This post is part of Global Voices special coverage Syria Protests 2011/12
Graffiti is an art that can be labelled under civil disobedience and peaceful expression. Although the Syrian Revolution has intrinsic humanitarian values; it is a revolution with artistic aspects. Painting is one of the most important methods a human uses to express one’s ideas; it is the fastest way to illustrate an idea or to make people interact with this idea.
To give the graffiti its real power, let’s remember the spark that lit the Syrian revolt flame. A famous Graffiti in Daraa in 2011 led to the arrests of at least 15 children for painting anti-government graffiti on the walls of a school. And so, the local governor decided to come down hard. The punishment stunned the town, and suddenly, Syria got its first strong taste of rebellion in the Arab Spring.
Graffiti has became another field of the conflict, where both government and peaceful activists found their freedom of expression. According to Al-akhbar:
Syrian authorities and graffiti dissidents are playing cat and mouse on the country’s walls. Syrian protesters spray anti-regime slogans, while authorities rush to cover them up and arrest the perpetrators, including one mysterious dissident dubbed Spray Man. When buying spray paint in Syria, remember to take your ID with you. Vendors refuse to sell the paint unless buyers provide personal papers and an ‘affidavit’ explaining the reasons behind the purchase.
Graffiti also finds a life on the Internet. For instance, Syrian activists created a group called “اسبوع غرافيتي الحريـّة سوريا – Freedom Graffiti Week“.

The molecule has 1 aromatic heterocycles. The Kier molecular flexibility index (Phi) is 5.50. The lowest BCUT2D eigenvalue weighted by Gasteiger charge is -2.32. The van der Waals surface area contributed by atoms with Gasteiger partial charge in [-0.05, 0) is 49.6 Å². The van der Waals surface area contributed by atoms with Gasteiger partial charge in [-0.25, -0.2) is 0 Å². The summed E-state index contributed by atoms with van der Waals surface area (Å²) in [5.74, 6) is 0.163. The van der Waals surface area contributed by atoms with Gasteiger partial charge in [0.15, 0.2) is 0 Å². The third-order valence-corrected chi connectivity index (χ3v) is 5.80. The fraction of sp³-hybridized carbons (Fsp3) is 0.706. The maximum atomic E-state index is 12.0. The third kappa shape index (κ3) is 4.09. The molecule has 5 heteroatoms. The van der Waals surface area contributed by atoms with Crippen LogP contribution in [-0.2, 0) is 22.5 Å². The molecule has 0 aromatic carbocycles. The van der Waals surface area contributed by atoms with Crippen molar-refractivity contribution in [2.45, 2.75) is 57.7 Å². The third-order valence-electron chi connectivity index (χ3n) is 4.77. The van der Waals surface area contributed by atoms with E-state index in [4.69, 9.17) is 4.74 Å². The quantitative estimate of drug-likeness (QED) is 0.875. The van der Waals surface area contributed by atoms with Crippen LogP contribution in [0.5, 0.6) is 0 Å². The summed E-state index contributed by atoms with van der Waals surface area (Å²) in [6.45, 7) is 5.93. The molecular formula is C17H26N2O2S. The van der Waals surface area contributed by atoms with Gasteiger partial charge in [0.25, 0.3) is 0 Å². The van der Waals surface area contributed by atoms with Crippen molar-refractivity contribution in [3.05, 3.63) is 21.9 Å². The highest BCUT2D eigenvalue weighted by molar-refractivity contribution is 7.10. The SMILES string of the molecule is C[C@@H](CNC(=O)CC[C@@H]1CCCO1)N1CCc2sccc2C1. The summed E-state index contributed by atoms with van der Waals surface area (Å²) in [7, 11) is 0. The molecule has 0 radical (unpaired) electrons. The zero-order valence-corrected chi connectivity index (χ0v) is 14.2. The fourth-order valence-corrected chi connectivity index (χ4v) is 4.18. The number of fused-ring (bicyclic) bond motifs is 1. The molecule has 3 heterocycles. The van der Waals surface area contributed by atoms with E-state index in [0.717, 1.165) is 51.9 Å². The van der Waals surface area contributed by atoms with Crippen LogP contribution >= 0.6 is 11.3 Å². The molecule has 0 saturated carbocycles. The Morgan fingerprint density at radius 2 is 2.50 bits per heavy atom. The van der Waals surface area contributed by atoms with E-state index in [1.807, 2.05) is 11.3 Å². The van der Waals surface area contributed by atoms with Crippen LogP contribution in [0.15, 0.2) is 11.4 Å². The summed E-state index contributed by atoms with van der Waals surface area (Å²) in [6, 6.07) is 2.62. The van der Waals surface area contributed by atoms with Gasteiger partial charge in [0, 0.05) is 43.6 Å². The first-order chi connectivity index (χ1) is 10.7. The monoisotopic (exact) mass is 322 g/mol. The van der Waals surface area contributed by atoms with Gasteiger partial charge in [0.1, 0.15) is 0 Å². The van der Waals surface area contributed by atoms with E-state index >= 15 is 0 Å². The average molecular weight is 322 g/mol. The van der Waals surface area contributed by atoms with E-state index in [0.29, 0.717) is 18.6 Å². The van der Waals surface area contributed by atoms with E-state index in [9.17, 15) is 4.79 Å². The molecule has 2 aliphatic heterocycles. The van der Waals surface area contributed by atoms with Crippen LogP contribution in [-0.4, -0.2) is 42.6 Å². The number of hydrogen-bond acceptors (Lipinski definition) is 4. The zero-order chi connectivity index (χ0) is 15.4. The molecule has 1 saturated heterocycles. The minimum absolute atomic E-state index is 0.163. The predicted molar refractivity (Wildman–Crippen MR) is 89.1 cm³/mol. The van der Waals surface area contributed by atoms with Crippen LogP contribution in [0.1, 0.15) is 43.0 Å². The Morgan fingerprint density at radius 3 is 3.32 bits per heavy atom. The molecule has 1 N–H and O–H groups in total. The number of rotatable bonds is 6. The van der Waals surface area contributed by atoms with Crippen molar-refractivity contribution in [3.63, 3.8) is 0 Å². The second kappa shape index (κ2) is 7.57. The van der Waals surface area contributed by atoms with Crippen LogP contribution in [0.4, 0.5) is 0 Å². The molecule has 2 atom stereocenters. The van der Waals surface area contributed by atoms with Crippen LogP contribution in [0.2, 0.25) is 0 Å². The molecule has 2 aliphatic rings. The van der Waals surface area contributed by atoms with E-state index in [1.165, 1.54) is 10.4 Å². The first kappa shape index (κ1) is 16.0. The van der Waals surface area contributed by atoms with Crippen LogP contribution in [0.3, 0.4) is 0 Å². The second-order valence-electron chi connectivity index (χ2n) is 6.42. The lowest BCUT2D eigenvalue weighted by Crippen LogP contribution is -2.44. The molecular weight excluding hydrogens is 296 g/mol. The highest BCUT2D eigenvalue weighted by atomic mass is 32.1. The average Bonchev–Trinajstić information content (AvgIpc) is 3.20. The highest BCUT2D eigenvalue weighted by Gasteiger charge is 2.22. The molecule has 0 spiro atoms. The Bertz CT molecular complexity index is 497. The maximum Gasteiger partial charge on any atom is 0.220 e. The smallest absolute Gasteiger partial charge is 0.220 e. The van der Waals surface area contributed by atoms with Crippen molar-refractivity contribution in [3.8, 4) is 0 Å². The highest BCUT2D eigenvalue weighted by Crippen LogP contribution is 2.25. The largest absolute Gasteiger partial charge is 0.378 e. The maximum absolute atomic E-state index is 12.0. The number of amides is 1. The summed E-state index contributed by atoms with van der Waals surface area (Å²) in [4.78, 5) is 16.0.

Graffiti: Walls of the People
Qaph, a blog reading politics, books and civil society events, wrote:
Graffiti explodes in periods of political and social changes and becomes itself a form of public power to resist authoritarian power. An artist, or group of artists, chooses a crowded street to convey the message in words or picture or both, that most of the times contain bitter sarcasm. The power of graffiti as a mean of free expression is increasingly alarming for many governments and ruling Systems. Repressive measures are taken to “shut-up” the voice of the streets; the best example of such reactions is that of UK with the Anti-Social Behaviour Act 2003 and UK MPs signing a charter saying “Graffiti is not art, it’s crime.”
In March 2011, Syrians went to the streets to express their rage, which filled the streets of Syria’s cities with thousands of protesters chanting for freedom. Meanwhile, others found their voice on walls. You can spread your message in different ways. On the streets, you can shout, dance, sing; while on the walls you can paint, write, and personalize characters. Messages between pro and anti Assad factions were expressed, corrected, and painted over many times in a way showing that both sides are sharing the same space.